It was time to board a paddled reed boat, which the Uros refer to as the “Mercedes Benz”. The daughter of the man who was leading the boat was there; her singing voice and joyful eyes accompanied us all the way to the next island.

After everyone had gotten off, I asked the “captain” if he could take some pictures of us in front of the “Mercedes Benz”. I tend not to photograph myself on travels but I made a promise to myself that Peru would be different as well as all my travels ahead. For a long time I tried to maintain my imaginary “not-a-tourist-but-a-traveller” badge only to come back home with no concrete memories to look back on other than the ones in my head.

And I am glad I did; these pictures channel the happiness we felt and the extraordinary time we spent together. They are my favorite from the trip; even more so than the ones where I tried to portray the rawness of the place and purity of its people and lifestyle. These images have no artistic value, but they encapture genuine warmth and joy.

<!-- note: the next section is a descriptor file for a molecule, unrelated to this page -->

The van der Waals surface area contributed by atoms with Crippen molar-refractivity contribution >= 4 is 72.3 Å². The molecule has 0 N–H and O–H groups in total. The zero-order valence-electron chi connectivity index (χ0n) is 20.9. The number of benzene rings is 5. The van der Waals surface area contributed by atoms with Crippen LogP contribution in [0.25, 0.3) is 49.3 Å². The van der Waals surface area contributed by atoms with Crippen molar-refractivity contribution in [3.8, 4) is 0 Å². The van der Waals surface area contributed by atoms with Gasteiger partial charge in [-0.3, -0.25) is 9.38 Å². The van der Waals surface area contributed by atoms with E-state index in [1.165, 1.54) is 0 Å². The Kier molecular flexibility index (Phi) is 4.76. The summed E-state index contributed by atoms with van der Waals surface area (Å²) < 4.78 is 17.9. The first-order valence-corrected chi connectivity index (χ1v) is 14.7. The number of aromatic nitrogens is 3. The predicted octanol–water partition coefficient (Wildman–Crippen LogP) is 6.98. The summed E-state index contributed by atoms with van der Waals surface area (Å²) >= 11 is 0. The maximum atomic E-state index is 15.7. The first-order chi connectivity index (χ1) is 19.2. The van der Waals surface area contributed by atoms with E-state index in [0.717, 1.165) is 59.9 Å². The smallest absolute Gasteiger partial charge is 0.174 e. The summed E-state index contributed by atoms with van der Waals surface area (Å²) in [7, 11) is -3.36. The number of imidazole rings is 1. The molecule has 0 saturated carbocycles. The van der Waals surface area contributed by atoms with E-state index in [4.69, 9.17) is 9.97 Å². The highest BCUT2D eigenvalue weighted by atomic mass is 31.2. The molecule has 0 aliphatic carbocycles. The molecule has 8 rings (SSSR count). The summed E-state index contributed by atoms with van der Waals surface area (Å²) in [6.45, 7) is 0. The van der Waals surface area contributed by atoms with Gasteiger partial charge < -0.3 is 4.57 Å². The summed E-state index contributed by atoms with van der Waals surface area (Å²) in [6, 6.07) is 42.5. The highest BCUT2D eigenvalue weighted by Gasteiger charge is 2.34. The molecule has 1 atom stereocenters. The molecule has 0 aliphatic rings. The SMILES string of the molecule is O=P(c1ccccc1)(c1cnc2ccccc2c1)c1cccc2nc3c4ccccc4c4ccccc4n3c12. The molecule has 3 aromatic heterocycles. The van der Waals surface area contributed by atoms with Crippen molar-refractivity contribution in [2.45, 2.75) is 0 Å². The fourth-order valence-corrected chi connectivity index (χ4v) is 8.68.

We talked with this man after some very crooked pictures were taken. He explained to us how the education system in the islands works; they educate the kids on a separate island while the older ones go to the mainland to pursue higher education. I couldn’t help but picturing how my childhood would have been had I been born there. A life so simple and free from the roars and grayness of the place I grew up in.

We had lunch in the island and wrote some postcards. A bit later, we were back in the dirty streets of Puno again.  I hardly remember what we did the next few hours so I will fast-forward to sunset.

Walking lakeside looking for a place to watch the sun setting from the sky, we found a bench that overlooked the lake and made it our spot. The next thirty minutes all we did was talk and laugh while the sun disappeared before our eyes. I turned and saw the naked moon on the other side of the sky.

The pinkness of the sky quickly turned into black and we headed back to the center of the city. The streets were overcrowded with vendors that tried to sell us stuff. We found refuge in an art gallery filled with beautiful, psychedelic paintings but cringe-worthy photographs.